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Design Research Through Practice: From the Lab, Field, and Showroom focuses on one type of contemporary design research known as constructive design research. It looks at three approaches to constructive design research: Lab, Field, and Showroom. The book shows how theory, research practice, and the social environment create commonalities between these approaches. It illustrates how one can successfully integrate design and research based on work carried out in industrial design and interaction design.
The book begins with an overview of the rise of constructive design research, as well as constructive research programs and methodologies. It then describes the logic of studying design in the laboratory, design ethnography and field work, and the origins of the Showroom and its foundation on art and design rather than on science or the social sciences. It also discusses the theoretical background of constructive design research, along with modeling and prototyping of design items. Finally, it considers recent work in Lab that focuses on action and the body instead of thinking and knowing.
Many kinds of designers and people interested in design will find this book extremely helpful.
- Gathers design research experts from traditional lab science, social science, art, industrial design, UX and HCI to lend tested practices and how they can be used in a variety of design projects
- Provides a multidisciplinary story of the whole design process, with proven and teachable techniques that can solve both academic and practical problems
- Presents key examples illustrating how research is applied and vignettes summarizing the key how-to details of specific projects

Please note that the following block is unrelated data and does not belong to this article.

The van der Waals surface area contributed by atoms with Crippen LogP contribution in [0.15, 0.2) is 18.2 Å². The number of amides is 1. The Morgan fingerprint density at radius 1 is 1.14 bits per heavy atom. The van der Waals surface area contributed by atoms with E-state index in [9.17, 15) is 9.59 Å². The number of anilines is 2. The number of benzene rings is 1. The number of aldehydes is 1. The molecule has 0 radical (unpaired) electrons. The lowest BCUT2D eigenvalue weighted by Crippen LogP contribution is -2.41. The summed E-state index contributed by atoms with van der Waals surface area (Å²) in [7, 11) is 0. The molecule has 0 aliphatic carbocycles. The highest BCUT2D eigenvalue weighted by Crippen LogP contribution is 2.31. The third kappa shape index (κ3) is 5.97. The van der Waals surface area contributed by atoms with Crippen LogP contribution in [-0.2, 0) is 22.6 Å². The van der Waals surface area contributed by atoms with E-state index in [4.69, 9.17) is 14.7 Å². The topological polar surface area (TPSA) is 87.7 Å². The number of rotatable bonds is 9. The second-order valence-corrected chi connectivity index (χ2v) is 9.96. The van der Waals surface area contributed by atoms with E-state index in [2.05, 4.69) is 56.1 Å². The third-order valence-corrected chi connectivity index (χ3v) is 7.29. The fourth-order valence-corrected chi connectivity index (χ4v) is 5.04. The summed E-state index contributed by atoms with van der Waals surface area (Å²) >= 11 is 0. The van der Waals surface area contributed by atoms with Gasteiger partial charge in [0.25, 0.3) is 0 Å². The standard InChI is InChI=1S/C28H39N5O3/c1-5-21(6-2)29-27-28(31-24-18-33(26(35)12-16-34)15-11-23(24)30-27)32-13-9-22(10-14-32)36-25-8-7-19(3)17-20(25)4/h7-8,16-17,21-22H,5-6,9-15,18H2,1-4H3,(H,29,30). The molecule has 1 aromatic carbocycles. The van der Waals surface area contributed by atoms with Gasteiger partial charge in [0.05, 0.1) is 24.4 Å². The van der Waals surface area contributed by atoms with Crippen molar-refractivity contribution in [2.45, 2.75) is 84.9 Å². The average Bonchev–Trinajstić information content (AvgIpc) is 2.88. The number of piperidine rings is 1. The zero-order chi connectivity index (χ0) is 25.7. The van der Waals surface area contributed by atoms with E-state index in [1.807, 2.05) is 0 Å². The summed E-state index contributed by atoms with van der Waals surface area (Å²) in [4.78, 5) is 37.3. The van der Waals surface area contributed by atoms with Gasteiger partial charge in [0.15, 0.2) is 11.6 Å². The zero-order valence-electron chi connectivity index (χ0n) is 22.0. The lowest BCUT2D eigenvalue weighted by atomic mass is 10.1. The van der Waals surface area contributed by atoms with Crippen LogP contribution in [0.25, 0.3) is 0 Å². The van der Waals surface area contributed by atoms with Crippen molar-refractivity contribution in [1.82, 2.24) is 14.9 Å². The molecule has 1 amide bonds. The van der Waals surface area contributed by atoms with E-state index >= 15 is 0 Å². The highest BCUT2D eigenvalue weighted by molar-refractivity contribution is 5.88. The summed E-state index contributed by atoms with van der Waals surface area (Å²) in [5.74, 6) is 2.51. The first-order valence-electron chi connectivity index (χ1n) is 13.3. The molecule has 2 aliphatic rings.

Researchers in product development in global companies and students and researchers in design universities. Engineering and software students taking a more practical orientation towards innovation as well as media and business students
1. Constructive Design Research
1.1. Beyond Research Through Design
1.2. Constructive Research in Design Research
1.3. What Is “Design”?
1.4. Industrial Design and Interaction Design
1.5. Design Research in Second Modernity
2. The Coming of Age of Constructive Design Research
2.1. The User-Centered Turn: Searching the Middle Way
2.2. Beyond the User
2.3. Between Engineering, Science, Design, and Art
3. Research Programs
3.1. Some Features of Constructive Research Programs
3.2. Imagination as a Step to Preferred Situations
3.3. Making Imagination Tangible: Workshops and Studios in Research
3.4. How Constructive Design Research Produces Meaning
3.5. Toward Socially Robust Knowledge
4.1. Rich Interaction: Building a Tangible Camera
4.2. Laboratory as a Site of Knowledge
4.3. Experimental Control
4.4. Physical Hypotheses and Design
4.5. Design, Theory, and Real-World Relevance
4.6. From Lab to Society: The Price of Decontextualization
4.7. Program at the Junction
5.1. Vila Rosário: Reframing Public Health in a Favela
5.2. Understanding as the Basis of Design
5.3. Exploring Context with Props
5.4. Generating Concepts as Analysis
5.5. Evaluation Turns into Research: Following Imaginations in the Field
5.6. Interpretations as Precedents